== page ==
This is just yet another example of how individualized IBS triggers can be. What works for one person might not for you.

Unfortunately, there doesn’t tend to be one, overarching catalyst triggering your symptoms, regardless of whether you find yourself sensitive to gluten and/or fructans.

(As an aside, if you suspect you’re sensitive to gluten, be sure to be properly screened for celiac disease by your doctor.)

Check out this week’s video below to dive deeper:

What are FODMAPs?

What are FODMAPs?

What are FODMAPs?

What are FODMAPs?

You’ve maybe heard this strange term floating around, especially if you have IBS (Irritable Bowel Syndrome). But what does it actually mean?!

FODMAPs is an acronym that stands for:

Fermentable

Oligosaccharides

Disaccharides

Monosaccharides

And

Polyols

While these are perfectly healthy nutrients, foods that contain these substances can sometimes cause a flare-up of symptoms in people with IBS. (But note that FODMAPs do not cause IBS!)

Check out the video to learn more.

 

What is IBS?

What is IBS?

What is IBS?

Do you have IBS?

Odds are, even if you don’t, then you know someone who does. There are estimates that up to even 1 in 5 people may suffer from it!

It’s also highly likely that if someone you know has IBS they just aren’t talking about it. The symptoms are really something people like to discuss about openly and can make sufferers feel embarrassed or uncomfortable. 

Irritable bowel syndrome can greatly impact the person’s daily activities and quality of life. There’s a lot of stress and uncertainty around where and when they may experience a flare-up of symptoms. 

So they definitely need an extra dose of understanding and empathy!

 

Why you probably need to eat more veggies

Why you probably need to eat more veggies

Why you probably need to eat more veggies

Vegetables are pretty much the only part of our diet that have never really come under question from a nutritional standpoint. Everyone more or less unanimously agrees that they are an essential part of a healthy diet.

Veggies are an amazing source of essential vitamins and minerals, are a great source of fiber which is important for our digestive health, and also contain a variety of phytonutrients that contain anti-inflammatory, antioxidant, and other disease fighting properties.

Vitamins & Minerals

While many of the vitamins & minerals you find in veggies can also be obtained elsewhere, there is no other source that offers such bang for your buck. That is to say, you get an incredible number of these vitamins and minerals for a relatively low amount of calories. In fact this is one of the most trickiest combinations to create with today’s modern diet – getting the required amounts of vitamins and minerals into your diet without over consuming the number of calories your body requires. If you’re not eating enough veggies, then the chance is high that you aren’t hitting the requirements your body needs.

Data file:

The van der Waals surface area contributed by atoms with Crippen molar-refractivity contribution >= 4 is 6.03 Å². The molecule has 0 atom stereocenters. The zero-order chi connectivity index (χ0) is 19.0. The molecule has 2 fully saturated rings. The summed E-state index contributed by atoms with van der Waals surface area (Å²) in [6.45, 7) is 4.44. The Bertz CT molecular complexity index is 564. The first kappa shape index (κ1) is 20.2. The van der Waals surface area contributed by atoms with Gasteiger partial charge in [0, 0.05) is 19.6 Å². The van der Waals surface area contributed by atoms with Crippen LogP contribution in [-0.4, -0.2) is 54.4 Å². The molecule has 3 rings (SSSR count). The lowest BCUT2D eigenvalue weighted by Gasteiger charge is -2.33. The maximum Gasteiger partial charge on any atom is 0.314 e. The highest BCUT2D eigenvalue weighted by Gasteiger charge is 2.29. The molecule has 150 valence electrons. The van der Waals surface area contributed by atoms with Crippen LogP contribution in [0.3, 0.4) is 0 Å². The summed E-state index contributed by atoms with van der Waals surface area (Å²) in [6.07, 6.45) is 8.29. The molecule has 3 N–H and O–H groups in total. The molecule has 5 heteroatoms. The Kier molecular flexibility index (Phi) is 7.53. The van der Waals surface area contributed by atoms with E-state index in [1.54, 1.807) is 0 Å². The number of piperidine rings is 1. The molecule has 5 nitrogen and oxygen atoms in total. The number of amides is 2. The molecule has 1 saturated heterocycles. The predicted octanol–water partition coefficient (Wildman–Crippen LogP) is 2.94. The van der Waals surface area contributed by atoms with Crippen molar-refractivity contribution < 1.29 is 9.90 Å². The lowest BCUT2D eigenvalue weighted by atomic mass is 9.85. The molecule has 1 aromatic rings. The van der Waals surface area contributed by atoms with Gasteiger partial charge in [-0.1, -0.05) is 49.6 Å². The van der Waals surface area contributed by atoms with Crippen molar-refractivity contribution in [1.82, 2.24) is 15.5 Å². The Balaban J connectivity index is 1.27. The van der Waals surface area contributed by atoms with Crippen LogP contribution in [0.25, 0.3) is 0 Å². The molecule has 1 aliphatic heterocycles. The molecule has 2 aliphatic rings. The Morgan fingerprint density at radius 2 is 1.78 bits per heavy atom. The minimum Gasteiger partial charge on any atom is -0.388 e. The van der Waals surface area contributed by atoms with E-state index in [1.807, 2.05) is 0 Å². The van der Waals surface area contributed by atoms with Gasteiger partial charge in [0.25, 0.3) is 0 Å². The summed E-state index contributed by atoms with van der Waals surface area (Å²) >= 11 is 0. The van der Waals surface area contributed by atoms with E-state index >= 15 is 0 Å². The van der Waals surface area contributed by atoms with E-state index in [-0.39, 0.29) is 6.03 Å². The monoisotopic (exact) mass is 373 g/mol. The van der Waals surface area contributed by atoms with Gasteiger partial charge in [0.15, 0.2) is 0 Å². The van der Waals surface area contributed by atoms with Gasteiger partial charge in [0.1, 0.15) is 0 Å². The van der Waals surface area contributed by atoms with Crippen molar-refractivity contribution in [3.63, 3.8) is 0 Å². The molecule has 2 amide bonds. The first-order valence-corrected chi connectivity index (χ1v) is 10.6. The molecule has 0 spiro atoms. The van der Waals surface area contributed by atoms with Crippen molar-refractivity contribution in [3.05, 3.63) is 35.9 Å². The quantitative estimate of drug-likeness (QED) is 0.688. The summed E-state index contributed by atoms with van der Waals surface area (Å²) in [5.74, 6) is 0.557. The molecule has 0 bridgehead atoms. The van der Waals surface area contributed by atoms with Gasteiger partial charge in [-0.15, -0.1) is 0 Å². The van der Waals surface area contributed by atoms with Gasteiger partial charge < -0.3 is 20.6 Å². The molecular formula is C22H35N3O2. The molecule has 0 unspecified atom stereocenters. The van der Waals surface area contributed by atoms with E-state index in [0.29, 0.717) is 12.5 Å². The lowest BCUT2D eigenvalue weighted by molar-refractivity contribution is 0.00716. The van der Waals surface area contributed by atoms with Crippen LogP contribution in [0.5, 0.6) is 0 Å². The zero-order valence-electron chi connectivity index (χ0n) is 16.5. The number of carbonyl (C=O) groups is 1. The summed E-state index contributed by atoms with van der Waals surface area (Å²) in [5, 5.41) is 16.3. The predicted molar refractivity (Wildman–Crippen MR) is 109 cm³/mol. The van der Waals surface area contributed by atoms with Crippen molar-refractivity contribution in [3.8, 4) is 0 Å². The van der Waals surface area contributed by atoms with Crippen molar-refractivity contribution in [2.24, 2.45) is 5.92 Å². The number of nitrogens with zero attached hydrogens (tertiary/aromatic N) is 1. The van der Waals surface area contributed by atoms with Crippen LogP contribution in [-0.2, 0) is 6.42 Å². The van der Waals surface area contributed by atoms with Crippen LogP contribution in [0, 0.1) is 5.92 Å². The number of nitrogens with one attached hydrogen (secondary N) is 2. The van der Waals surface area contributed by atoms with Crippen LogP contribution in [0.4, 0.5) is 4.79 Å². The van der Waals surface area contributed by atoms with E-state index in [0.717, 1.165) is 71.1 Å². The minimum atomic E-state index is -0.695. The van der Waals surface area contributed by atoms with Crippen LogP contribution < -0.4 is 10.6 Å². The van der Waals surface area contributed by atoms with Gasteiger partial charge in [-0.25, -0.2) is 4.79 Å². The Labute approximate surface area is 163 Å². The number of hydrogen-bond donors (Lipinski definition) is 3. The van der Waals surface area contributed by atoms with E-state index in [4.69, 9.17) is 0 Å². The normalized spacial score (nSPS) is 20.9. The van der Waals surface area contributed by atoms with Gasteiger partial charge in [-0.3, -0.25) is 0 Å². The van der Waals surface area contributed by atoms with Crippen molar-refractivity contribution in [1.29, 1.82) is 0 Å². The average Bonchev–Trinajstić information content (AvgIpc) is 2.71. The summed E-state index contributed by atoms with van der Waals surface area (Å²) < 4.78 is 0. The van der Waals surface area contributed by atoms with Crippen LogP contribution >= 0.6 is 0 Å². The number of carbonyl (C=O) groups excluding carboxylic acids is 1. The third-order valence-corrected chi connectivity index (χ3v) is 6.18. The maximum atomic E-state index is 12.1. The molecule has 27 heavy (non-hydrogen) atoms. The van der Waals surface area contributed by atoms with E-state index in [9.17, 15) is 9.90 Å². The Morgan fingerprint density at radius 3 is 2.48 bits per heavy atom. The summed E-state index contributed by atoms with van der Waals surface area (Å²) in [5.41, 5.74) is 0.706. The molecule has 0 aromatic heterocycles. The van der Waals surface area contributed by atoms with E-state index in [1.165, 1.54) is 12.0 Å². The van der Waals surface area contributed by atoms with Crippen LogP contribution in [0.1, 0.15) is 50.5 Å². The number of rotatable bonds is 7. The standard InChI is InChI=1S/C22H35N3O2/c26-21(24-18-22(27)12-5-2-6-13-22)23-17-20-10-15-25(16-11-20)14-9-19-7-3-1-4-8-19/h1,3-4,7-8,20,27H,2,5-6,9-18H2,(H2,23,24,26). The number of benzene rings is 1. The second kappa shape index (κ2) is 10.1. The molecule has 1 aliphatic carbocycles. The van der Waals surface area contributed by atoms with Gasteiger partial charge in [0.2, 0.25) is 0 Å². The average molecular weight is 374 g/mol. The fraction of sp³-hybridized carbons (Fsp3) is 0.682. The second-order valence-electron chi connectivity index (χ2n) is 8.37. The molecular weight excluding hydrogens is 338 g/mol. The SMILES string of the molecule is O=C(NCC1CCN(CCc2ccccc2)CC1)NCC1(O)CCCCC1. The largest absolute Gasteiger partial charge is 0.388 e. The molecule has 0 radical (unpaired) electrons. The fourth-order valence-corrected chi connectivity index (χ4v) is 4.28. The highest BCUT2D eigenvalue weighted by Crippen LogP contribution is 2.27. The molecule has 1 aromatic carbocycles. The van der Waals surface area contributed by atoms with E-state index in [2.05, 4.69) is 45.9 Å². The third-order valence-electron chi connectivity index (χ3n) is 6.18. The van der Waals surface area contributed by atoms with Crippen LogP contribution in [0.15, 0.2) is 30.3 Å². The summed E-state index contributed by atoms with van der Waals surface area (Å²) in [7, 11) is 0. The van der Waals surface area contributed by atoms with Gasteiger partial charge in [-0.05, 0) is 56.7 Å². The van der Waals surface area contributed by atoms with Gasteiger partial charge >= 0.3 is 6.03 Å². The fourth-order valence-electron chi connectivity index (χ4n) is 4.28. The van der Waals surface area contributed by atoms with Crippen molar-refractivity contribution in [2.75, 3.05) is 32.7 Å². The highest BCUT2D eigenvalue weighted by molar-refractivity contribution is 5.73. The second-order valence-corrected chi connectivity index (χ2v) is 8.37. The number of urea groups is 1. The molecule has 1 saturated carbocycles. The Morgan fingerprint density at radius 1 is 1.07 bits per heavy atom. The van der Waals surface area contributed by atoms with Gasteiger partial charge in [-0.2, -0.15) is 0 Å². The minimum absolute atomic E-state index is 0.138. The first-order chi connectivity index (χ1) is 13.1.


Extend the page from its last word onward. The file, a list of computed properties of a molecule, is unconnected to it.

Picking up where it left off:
Our body relies on vitamins and minerals for a whole variety of different functions, from energy production to our nervous system and immune system, and we need to obtain them from our food. Not all vitamins and minerals can be stored by the body, which is why it’s important to be consistently consuming vegetables to keep our needs met.

The main vitamins and minerals you’ll receive from vegetables are: vitamin A (as its precursor, beta-carotene), vitamin C, the B vitamins (except B12), vitamin K, calcium, chromium, copper, magnesium, manganese, potassium, and sulphur.

Phytonutrients

Phytonutrients can only be found by consuming plants, and these compounds are what give fruits and veggies their vibrant colours. By figuratively “eating the rainbow” when it comes to veggies, you’re ensuring you get a wide variety of these health protecting nutrients!

So far there have been more than 5000 phytonutrients identified, but scientists are still working to figure out exactly what role they play in our health. What has been seen already is that individual phytonutrients themselves don’t have such a strong effect on our body, but multiple in unison do, as it occurs in nature, which is why it’s much more important to eat vegetables in their whole form rather than using supplements.

Phytonutrients aren’t considered essential, unlike vitamins and minerals, but their health protecting abilities make them an important component of our diet. They have antioxidant and antimicrobial properties, help reduce inflammation, protect our immune system, help prevent chronic diseases, and reduce the risk of cardiovascular disease.

A wide variety of vegetables across different vegetable families is also important, as phytonutrients within families tend to be fairly similar. Research has shown that a wide variety of many different phytonutrients is more important that a large quantity of only a few.

Fiber

Vegetables and other plant-based foods are our bodies’ main source of fiber. Having sufficient fiber in your diet is essential for ensuring your digestive system health. It makes sure everything keeps moving through our system, provides a source of nutrition for the beneficial bacteria in our gut, and stimulates the growth and maintenance of these beneficial bacteria. Different types of fiber feed different types of bacteria, so again variety is the name of the game.

Read more about the importance of fiber here.

So how many veggies do you actually need to eat?

Recommendations can vary from country to country base on their individual nutrition guidelines. Many recommendations now focus on a plate-based approach, which generally means ensuring that at least 50% of your plate is made up of vegetables.

Generally the guidelines suggest around  5-8 servings per day of fruit and vegetables, even up to 10 (with a strong emphasis on vegetables). One serving is roughly ½ cup of cooked veggies or around 80-90 grams. Raw leafy greens would be 2 cups for one serving.

Ready to boost your vegetable consumption?

Join the free 5 day challenge to kick start your new habit!